Seminar "(Big)Data driven multidisciplinary drug discovery"
- Thursday 11 February 2016
Big data for safer and more effective drugs
Dr. Gerard van Westen, PhD
- Thursday, February 11th from 09.00 – 10.00
- in the Sitterzaal (Huygens Building).
Pharmaceutical science is changing, while perhaps not a paradigm shift, the influence and catalytic effect of data science on drug discovery cannot be denied. Yet, while it is tempting to go with the hype and herald ‘big data’ as a big game changer, history dictates this new development will likely be a synergistic addition to drug discovery rather than a revolutionary replacement of ‘old methods’. Nowadays, storage is cheap, computing power is cheap, and measurements are easy (all relative). Moreover, scientific data is becoming public and even open access. Better computing capabilities and more data make it easier to place drug research in the context of previous work. Moreover, the availability of data makes for a better preparation when embarking on new projects.
It might therefore be better to refer to data driven research rather than using terms such as ‘big data’. Data driven is a novel way of doing research. While everybody is convinced that decisions in drug discovery are already made in a rational way, based on data, in practice gut feeling tends to play a major role. For instance when people work on their ‘pet’ protein or chemical reaction. Moreover, results from one project are not typically shared with people working on another project.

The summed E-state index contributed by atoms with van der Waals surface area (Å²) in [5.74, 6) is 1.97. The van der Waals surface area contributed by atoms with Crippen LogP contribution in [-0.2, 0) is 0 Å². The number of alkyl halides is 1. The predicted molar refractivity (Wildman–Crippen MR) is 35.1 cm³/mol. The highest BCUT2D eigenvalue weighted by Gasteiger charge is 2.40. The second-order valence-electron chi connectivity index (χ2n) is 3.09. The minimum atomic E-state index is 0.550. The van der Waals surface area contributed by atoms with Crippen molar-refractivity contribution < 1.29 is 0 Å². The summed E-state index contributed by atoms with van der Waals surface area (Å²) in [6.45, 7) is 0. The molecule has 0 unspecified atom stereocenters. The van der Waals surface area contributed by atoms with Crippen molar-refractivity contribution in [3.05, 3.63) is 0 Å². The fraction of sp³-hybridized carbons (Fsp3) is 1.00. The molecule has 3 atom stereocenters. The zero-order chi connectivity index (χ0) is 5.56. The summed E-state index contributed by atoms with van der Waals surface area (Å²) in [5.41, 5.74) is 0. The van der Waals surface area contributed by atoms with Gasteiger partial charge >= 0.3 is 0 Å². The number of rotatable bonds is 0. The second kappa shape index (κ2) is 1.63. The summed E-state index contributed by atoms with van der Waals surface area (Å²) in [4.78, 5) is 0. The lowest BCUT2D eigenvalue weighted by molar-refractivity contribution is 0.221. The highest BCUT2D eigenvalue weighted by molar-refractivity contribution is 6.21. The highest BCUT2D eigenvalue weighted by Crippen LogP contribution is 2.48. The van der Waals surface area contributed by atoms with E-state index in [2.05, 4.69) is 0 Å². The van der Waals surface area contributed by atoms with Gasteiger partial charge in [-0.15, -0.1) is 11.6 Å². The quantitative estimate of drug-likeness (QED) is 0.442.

It is this approach, cautious but curious and open minded to a new possibility, which defines my scientific attitude. I aim to explore potential synergy at the border of disciplines, while basing my decisions on a background in biopharmaceutical sciences. In the talk I will outline recent and current developments in chem- and bioinformatics. I will present some of my previous work and outline my plans for the coming years. More specifically, I will go into details for my current Veni project, explaining how we want to use data driven approaches to identify novel drug targets for cancer treatment. Lastly, I will show how data driven decisions perhaps can be of benefit to other LACDR projects.
Gerard is currently working as a joined LACDR-LIACS fellow funded by the Faculty of Science to develop the area of computational drug discovery and development. He recently obtained a VENI award and would like to use this opportunity to give an update of his program to date and outline his “big data” plans for future research